Stop me when this sounds familiar: You’re at work, fretting that you’ve got nothing fun planned for summer vacation. Dates and places swarm your brain, but even the cheapest ­airfare is beyond your budget. Next you get a headache, then a haranguing email from your boss . . . . Okay, okay, I’ll stop. Even better, I’ll help.

Gas prices this summer are forecast to be the lowest they’ve been in years — around $2.24 on average per gallon of regular unleaded, according to the U.S. Energy Information Administration. Model year 2013 cars, which we chose because they’re neither brand new nor sketchily old, average 27.6 miles per gallon, according to Environmental Protection Agency data.

So let’s say you’ve got $100 solely for use in getting somewhere (how you get home is up to you). Based on the averages above, you could drive 1,232 miles — farther than a hipster can skateboard and almost out of earshot of my kids whining about the iPad. Not bad for a Benjamin!

Here are five places $100 worth of gas can take you from the District — specifically, from the White House, because, y’know, any one of us could live there someday.

Cape Breton Island, Nova Scotia
1,223 miles

The Fortress of Louisbourg National Historic Site is a fortified town the French built in the 1700s to protect present-day Cape Breton and Prince Edward islands. (Arpad Benedek/Getty Images)

Just getting here is half the fun. Once past the madness of the U.S. northeast corridor, the drive skirts the New Hampshire coast before angling through Maine — and the Moosehorn National Wildlife Refuge — and crossing into Canada.

In Cape Breton Highlands National Park, hike Fishing Cove trail, which runs almost four miles from an old lobster fishing village to a 1,165-foot peak. It’s one of 26 trails in the park, which boasts forests, bogs, lakes and spectacular views of the surrounding mountains and Atlantic Ocean.

Replace those spent calories at Coastal Restaurant & Pub, in ­Ingonish, where live music, as-seen-on-TV burgers and fresh lobster dishes more than compensate for low curb appeal.

Allow a full day to tour the Fortress of Louisbourg National Historic Site, a fortified town the French built in the 1700s to protect present-day Cape Breton and Prince Edward islands, as well as to dry, salt and sell the tons of cod the French fleet was catching off the Grand Banks. Much of Louisbourg has been restored (it was attacked soon after its completion) and in summer is populated by reenactors who portray 18th-century life for visitors.

Next, hear for yourself why it’s called Cape Breton fiddling at the Normaway Inn, where some of the island’s top players tune up for informal jam and dance sessions.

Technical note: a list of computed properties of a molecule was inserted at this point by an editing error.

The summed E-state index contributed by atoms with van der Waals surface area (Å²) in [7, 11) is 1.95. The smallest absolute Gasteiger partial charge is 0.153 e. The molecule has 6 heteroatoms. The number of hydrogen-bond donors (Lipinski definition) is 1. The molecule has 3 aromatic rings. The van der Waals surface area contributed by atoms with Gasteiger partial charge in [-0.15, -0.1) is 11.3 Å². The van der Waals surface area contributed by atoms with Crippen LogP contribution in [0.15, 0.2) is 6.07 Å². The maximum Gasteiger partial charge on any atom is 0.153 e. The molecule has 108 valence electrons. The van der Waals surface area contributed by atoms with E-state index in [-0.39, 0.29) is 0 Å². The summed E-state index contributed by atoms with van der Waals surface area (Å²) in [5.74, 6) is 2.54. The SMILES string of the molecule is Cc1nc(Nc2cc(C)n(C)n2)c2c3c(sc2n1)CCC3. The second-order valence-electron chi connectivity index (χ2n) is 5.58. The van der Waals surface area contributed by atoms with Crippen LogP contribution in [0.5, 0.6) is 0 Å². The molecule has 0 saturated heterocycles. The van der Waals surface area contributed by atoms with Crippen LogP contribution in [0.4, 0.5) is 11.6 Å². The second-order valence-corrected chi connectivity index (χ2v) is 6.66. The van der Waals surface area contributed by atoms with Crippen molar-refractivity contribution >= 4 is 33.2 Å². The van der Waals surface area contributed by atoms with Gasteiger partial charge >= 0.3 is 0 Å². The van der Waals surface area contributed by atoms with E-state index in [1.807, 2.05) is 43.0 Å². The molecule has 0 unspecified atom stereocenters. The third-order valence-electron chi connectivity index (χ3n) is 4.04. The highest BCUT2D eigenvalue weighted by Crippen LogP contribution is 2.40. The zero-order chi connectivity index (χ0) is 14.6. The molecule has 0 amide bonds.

Duluth, Minn.
1,171 miles

A freighter on the Duluth, Minn., waterfront. (Jack Rendulich/Associated Press)

Duluth sits at the fingertip of Lake Superior, the largest freshwater lake in the world.

Start at the Port of Duluth-Superior, specifically the Lake Superior Maritime Visitor Center. Outside, watch massive freighters, cargo ships and more pass under the Aerial Lift Bridge, which can rise 135 feet to let vessels through. Inside, check out model boats and learn about the history of shipping on the Great Lakes, including the wreck of the Edmund Fitzgerald, which had departed near Duluth.

Crank up your step counter on the Lakewalk, a once-gritty and neglected industrial zone that is now a 7.5-mile paved trail and boardwalk tracing Superior’s shore, with well-tended flower beds, ample benches and scenic views.

To see how the other one-half of the 1 percent lived, visit Glensheen, a 39-room mansion on seven acres of manicured lakefront grounds. Built in the early 1900s by local lawyer and industrialist Chester Congdon and his wife, Clara, the manse was occupied by the family until 1977, and the decor and art are all remnants of the family’s extended run in the house.

Whether you’re forever young or knockin’ on heaven’s door, take a stroll down Bob Dylan Way, a loosely art-focused 1.8-mile downtown walking route named for the native son who turned 75 last month. It includes the Duluth Depot, a historic train station that also houses the Duluth Art Institute; St. Louis County Historical Society; and Lake Superior Railroad Museum.

Duluth also sits just $8 worth of gas south of Ely, Minn., a gateway town to the Boundary Waters Canoe Area Wilderness.

1,151 miles

At Omaha’s Henry Doorly Zoo & Aquarium, the Desert Dome houses the world's largest indoor desert. (Eric Francis/Getty Images)

I didn’t know much about Omaha, so I Googled it and 30 minutes later was the proud owner of $900 worth of frozen steaks. After firing up the grill, I tried again, and here’s what I found: